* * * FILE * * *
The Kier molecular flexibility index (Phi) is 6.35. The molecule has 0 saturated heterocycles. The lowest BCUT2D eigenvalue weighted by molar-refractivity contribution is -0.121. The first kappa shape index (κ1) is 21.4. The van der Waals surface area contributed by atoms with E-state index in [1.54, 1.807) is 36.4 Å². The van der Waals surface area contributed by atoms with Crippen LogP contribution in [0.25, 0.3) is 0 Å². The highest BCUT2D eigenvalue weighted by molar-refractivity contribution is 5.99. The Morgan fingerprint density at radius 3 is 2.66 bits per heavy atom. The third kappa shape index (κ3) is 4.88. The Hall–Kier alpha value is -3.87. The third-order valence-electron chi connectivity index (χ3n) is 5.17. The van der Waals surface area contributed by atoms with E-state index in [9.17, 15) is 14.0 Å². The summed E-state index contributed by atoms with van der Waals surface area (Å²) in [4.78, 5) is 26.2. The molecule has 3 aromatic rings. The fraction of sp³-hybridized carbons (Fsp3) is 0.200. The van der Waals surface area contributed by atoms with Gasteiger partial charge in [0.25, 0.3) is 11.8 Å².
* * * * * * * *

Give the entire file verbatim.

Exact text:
The Kier molecular flexibility index (Phi) is 6.35. The molecule has 0 saturated heterocycles. The lowest BCUT2D eigenvalue weighted by molar-refractivity contribution is -0.121. The first kappa shape index (κ1) is 21.4. The van der Waals surface area contributed by atoms with E-state index in [1.54, 1.807) is 36.4 Å². The van der Waals surface area contributed by atoms with Crippen LogP contribution in [0.25, 0.3) is 0 Å². The highest BCUT2D eigenvalue weighted by molar-refractivity contribution is 5.99. The Morgan fingerprint density at radius 3 is 2.66 bits per heavy atom. The third kappa shape index (κ3) is 4.88. The Hall–Kier alpha value is -3.87. The third-order valence-electron chi connectivity index (χ3n) is 5.17. The van der Waals surface area contributed by atoms with E-state index in [9.17, 15) is 14.0 Å². The summed E-state index contributed by atoms with van der Waals surface area (Å²) in [4.78, 5) is 26.2. The molecule has 3 aromatic rings. The fraction of sp³-hybridized carbons (Fsp3) is 0.200. The van der Waals surface area contributed by atoms with Gasteiger partial charge in [0.25, 0.3) is 11.8 Å².